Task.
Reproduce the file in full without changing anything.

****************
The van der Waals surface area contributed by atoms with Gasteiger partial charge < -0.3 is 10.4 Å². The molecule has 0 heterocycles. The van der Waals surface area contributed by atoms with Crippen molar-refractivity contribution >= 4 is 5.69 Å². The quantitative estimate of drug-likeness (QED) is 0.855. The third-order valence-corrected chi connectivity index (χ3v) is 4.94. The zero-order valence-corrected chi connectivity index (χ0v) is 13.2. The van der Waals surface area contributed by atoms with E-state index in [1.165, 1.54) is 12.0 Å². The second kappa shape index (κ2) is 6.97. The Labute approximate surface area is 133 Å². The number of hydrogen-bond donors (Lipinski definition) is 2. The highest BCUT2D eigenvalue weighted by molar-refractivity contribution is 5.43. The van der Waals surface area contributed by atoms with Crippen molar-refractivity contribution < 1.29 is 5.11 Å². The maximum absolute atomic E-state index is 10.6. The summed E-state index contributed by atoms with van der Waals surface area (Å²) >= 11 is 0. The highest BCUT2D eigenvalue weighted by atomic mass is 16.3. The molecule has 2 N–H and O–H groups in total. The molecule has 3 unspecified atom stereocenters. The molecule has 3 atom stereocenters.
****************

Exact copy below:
The van der Waals surface area contributed by atoms with Gasteiger partial charge < -0.3 is 10.4 Å². The molecule has 0 heterocycles. The van der Waals surface area contributed by atoms with Crippen molar-refractivity contribution >= 4 is 5.69 Å². The quantitative estimate of drug-likeness (QED) is 0.855. The third-order valence-corrected chi connectivity index (χ3v) is 4.94. The zero-order valence-corrected chi connectivity index (χ0v) is 13.2. The van der Waals surface area contributed by atoms with E-state index in [1.165, 1.54) is 12.0 Å². The second kappa shape index (κ2) is 6.97. The Labute approximate surface area is 133 Å². The number of hydrogen-bond donors (Lipinski definition) is 2. The highest BCUT2D eigenvalue weighted by molar-refractivity contribution is 5.43. The van der Waals surface area contributed by atoms with Crippen molar-refractivity contribution < 1.29 is 5.11 Å². The maximum absolute atomic E-state index is 10.6. The summed E-state index contributed by atoms with van der Waals surface area (Å²) >= 11 is 0. The highest BCUT2D eigenvalue weighted by atomic mass is 16.3. The molecule has 2 N–H and O–H groups in total. The molecule has 3 unspecified atom stereocenters. The molecule has 3 atom stereocenters.